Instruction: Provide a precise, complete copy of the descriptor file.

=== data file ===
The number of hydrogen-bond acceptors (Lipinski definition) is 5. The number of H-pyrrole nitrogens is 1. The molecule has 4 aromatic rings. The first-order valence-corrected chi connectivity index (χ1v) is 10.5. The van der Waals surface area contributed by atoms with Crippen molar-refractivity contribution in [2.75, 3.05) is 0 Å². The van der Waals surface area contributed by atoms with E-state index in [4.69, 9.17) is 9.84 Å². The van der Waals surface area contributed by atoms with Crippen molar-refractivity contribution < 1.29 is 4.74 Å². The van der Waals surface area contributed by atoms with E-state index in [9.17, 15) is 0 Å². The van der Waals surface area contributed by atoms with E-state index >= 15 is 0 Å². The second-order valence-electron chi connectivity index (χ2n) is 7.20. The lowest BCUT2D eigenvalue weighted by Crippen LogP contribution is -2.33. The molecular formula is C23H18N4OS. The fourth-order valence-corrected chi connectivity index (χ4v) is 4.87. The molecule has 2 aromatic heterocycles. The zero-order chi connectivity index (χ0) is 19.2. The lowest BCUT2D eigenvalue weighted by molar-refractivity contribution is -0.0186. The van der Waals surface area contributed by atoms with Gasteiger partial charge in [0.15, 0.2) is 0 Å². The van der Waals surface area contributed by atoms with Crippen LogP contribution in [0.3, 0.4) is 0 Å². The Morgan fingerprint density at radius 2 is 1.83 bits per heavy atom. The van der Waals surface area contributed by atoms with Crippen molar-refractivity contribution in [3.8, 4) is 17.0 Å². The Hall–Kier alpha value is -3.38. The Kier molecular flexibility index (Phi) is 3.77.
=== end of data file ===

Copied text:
The number of hydrogen-bond acceptors (Lipinski definition) is 5. The number of H-pyrrole nitrogens is 1. The molecule has 4 aromatic rings. The first-order valence-corrected chi connectivity index (χ1v) is 10.5. The van der Waals surface area contributed by atoms with Crippen molar-refractivity contribution in [2.75, 3.05) is 0 Å². The van der Waals surface area contributed by atoms with E-state index in [4.69, 9.17) is 9.84 Å². The van der Waals surface area contributed by atoms with Crippen molar-refractivity contribution < 1.29 is 4.74 Å². The van der Waals surface area contributed by atoms with E-state index in [9.17, 15) is 0 Å². The van der Waals surface area contributed by atoms with E-state index >= 15 is 0 Å². The second-order valence-electron chi connectivity index (χ2n) is 7.20. The lowest BCUT2D eigenvalue weighted by Crippen LogP contribution is -2.33. The molecular formula is C23H18N4OS. The fourth-order valence-corrected chi connectivity index (χ4v) is 4.87. The molecule has 2 aromatic heterocycles. The zero-order chi connectivity index (χ0) is 19.2. The lowest BCUT2D eigenvalue weighted by molar-refractivity contribution is -0.0186. The van der Waals surface area contributed by atoms with Gasteiger partial charge in [0.15, 0.2) is 0 Å². The van der Waals surface area contributed by atoms with Crippen LogP contribution in [0.3, 0.4) is 0 Å². The Morgan fingerprint density at radius 2 is 1.83 bits per heavy atom. The van der Waals surface area contributed by atoms with Crippen molar-refractivity contribution in [3.8, 4) is 17.0 Å². The Hall–Kier alpha value is -3.38. The Kier molecular flexibility index (Phi) is 3.77.